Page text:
Sometimes we do this to ourselves: we procrastinate buying presents and ingredients for dishes, cooking, cleaning or decorating the house, calling others/sending the holiday wishes or all of the other things each of us do before and/or during holiday time. It comes with a high level of stress, a feeling that we are not good or organized enough, sometimes connected with guilt. And with all of that, we just feel tired and don’t have energy to be a center of entertainment. When we lack energy, we often get comments like: “why you are so sad? It’s Christmas – smile and be happy!”. Do you know that feeling? Do you just want to lock yourself in a quiet room and spend some time alone then? Is it really how we want to invest our time?

To avoid that feeling, make a plan to execute milestones earlier, not all at once. Create a spreadsheet or a table on a piece of paper with the things you want to do, the effect you want to achieve and the date you want to do it. No excuses. Be reasonable – once you have a list, check if there are any things you can use support with? Maybe you can “delegate” some of those items to your partner, kids or friends? Reflect on what yourself and others are really good at and maybe as a side effect of the whole thing you’ll create a creative space for them to spend time?

4. Protect your time

This one is strictly connected with the previous one, but it goes a bit further. Usually around holiday time we schedule some time off at work, to recharge after the hard year, to come back after New Year’s with a fresh set of energy.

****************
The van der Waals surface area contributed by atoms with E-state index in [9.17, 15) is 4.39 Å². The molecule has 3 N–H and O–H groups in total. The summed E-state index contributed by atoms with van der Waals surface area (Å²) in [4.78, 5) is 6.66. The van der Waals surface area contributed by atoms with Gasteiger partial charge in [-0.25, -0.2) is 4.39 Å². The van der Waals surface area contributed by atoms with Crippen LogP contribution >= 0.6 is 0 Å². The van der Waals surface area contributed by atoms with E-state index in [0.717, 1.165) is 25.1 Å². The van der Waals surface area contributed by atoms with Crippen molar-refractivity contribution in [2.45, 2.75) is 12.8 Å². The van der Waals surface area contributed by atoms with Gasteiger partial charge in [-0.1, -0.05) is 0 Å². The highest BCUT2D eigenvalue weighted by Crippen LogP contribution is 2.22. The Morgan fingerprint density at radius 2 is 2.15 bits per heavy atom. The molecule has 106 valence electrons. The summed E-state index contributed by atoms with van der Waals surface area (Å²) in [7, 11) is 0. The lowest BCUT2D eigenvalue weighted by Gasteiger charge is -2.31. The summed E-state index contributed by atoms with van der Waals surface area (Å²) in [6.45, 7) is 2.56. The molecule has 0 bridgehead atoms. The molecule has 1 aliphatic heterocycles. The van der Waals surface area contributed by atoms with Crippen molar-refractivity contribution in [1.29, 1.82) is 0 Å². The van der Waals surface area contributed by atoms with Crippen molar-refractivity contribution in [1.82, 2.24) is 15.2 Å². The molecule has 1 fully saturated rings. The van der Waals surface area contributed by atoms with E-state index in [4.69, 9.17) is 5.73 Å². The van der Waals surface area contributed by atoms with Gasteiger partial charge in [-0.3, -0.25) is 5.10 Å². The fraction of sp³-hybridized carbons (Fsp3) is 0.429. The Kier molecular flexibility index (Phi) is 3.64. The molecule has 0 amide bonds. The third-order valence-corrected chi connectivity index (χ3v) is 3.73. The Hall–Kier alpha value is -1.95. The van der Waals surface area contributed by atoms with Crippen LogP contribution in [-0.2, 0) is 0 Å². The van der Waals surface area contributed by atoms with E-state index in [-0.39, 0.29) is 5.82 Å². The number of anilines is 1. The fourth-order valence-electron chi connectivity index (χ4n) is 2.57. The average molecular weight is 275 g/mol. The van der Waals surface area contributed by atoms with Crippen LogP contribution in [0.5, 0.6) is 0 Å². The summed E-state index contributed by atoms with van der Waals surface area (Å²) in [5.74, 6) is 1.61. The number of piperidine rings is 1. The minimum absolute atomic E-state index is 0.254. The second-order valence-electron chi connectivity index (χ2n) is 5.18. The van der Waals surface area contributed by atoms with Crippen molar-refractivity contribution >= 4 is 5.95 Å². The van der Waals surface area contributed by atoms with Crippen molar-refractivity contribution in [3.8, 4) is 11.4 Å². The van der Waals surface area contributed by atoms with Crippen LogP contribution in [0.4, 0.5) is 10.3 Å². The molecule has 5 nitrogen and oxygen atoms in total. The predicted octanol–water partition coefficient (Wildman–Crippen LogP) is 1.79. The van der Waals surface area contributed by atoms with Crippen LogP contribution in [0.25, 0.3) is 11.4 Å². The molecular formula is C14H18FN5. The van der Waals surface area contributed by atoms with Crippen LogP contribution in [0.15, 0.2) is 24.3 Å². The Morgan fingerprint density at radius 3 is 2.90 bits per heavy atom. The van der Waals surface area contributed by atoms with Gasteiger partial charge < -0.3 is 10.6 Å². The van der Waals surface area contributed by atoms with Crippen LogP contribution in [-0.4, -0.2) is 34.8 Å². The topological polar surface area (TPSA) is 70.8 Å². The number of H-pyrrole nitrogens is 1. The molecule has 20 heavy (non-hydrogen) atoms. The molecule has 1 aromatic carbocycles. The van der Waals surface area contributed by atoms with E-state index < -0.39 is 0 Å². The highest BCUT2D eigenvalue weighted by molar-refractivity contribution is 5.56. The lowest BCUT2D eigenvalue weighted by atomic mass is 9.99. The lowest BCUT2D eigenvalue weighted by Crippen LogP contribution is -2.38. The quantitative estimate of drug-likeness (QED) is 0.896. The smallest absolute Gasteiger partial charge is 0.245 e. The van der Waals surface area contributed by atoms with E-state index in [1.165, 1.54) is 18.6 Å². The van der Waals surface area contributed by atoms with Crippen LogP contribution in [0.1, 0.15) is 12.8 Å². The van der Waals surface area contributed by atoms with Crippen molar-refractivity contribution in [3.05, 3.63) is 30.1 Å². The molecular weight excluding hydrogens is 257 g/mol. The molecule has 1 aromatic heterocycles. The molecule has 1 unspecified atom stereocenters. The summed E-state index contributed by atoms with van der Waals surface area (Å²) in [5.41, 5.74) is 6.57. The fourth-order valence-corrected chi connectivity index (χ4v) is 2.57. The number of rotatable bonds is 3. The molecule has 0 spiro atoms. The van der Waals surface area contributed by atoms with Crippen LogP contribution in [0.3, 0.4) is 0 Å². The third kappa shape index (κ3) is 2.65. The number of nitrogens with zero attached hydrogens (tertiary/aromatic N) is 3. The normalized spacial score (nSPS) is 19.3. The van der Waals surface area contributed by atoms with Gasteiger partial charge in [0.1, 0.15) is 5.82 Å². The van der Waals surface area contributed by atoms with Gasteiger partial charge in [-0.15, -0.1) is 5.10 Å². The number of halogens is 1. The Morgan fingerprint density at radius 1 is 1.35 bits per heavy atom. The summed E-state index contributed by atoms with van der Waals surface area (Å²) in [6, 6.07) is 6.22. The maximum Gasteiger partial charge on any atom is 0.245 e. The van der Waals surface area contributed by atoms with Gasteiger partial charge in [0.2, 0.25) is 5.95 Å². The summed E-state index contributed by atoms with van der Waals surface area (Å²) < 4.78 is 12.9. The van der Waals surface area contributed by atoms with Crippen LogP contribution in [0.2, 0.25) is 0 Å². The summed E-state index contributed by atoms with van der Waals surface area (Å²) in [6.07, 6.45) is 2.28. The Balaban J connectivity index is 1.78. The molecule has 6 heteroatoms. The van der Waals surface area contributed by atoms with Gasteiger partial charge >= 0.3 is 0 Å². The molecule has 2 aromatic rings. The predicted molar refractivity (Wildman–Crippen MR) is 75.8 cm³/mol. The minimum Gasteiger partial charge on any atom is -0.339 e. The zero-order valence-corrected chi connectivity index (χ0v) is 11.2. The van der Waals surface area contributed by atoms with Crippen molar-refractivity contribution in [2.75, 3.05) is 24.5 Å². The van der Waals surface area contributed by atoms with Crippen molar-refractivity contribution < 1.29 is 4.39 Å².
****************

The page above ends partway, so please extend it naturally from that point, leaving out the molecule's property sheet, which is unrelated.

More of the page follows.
And what a lot of us do during this time?

Cleaning the house.

Cleaning windows.

Taking care of others’ free time (i.e. organizing time for kids).

Cooking for guests.

Catching up on some work, since there is almost no one there, so we can finally focus on what requires a deep work time with no distractions.

The list is endless. What we often really miss is time for ourselves. Only for ourselves – when we can read, drink tea or coffee under the warm blanket, rest, take care of our minds and bodies. Sometimes it’s time for a reflection on last year’s events and making plans for the new one. Sometimes it’s more about our development: professional, mental, spiritual, physical. You name it, it’s your time.

Protect it, no matter what happens. You can schedule it with your siblings if it’s easier for you. Hang a piece of paper on the door saying “I’m resting, please do not enter unless it’s death” or something like that. It’s about setting a healthy boundary, to do what is important FOR YOU, to take care of YOUR NEEDS, even if it’s just a 15-minutes quiet time in a closed room. Pretty often it’s all we need to get back to the balance we all need in this world of endless stimulants and constant rush.

5. Be mindful about your balance

And this one is strictly connected to the previous one, as you can see, the whole story is about connecting the dots. When you feel or think that you need a break, you take a break. You don’t need to prove anything to anyone. You can check out this article about The Drivers, it can be especially useful this time of the year.

You don’t want to do something because you are exhausted? Reschedule, delegate or let it go. Is it really necessary to bake the fourth pie? Or prepare 12 dishes for the Christmas dinner? Who cares how many is it, 4 dishes can do the work as well. The less you prepare, the less you’ll throw away later. That way you’ll avoid overeating over the holiday time and making unrealistic plans about the perfect body you always plan to have, starting January 1 (of course).

Take care about yourself, find proper balance between family, home, friends, travelling – all of those things you WANT to do over holiday time, not those YOU SHOULD do, because somebody said so.

This is your life. Don’t let anybody dictate how you spend it, it’s your decision to make. Every single day.